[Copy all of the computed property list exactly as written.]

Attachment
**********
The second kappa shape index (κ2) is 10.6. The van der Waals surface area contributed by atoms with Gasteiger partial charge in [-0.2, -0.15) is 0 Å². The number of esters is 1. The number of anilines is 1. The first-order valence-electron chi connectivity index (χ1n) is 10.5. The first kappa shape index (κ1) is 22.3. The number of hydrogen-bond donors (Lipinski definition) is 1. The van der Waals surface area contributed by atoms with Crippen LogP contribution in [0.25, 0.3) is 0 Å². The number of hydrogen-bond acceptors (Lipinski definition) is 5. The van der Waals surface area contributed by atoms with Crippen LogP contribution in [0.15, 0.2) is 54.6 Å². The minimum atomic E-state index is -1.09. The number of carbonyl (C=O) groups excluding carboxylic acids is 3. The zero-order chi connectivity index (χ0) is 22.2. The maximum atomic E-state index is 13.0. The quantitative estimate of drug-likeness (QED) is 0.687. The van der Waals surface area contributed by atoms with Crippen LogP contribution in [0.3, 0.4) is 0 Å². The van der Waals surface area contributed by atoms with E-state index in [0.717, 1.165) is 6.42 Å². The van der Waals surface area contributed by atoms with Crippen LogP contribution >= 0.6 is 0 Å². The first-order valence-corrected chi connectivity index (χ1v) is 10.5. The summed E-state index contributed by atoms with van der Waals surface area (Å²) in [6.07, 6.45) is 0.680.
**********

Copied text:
The second kappa shape index (κ2) is 10.6. The van der Waals surface area contributed by atoms with Gasteiger partial charge in [-0.2, -0.15) is 0 Å². The number of esters is 1. The number of anilines is 1. The first-order valence-electron chi connectivity index (χ1n) is 10.5. The first kappa shape index (κ1) is 22.3. The number of hydrogen-bond donors (Lipinski definition) is 1. The van der Waals surface area contributed by atoms with Crippen LogP contribution in [0.25, 0.3) is 0 Å². The number of hydrogen-bond acceptors (Lipinski definition) is 5. The van der Waals surface area contributed by atoms with Crippen LogP contribution in [0.15, 0.2) is 54.6 Å². The minimum atomic E-state index is -1.09. The number of carbonyl (C=O) groups excluding carboxylic acids is 3. The zero-order chi connectivity index (χ0) is 22.2. The maximum atomic E-state index is 13.0. The quantitative estimate of drug-likeness (QED) is 0.687. The van der Waals surface area contributed by atoms with Crippen LogP contribution in [0.3, 0.4) is 0 Å². The van der Waals surface area contributed by atoms with E-state index in [0.717, 1.165) is 6.42 Å². The van der Waals surface area contributed by atoms with Crippen LogP contribution >= 0.6 is 0 Å². The first-order valence-corrected chi connectivity index (χ1v) is 10.5. The summed E-state index contributed by atoms with van der Waals surface area (Å²) in [6.07, 6.45) is 0.680.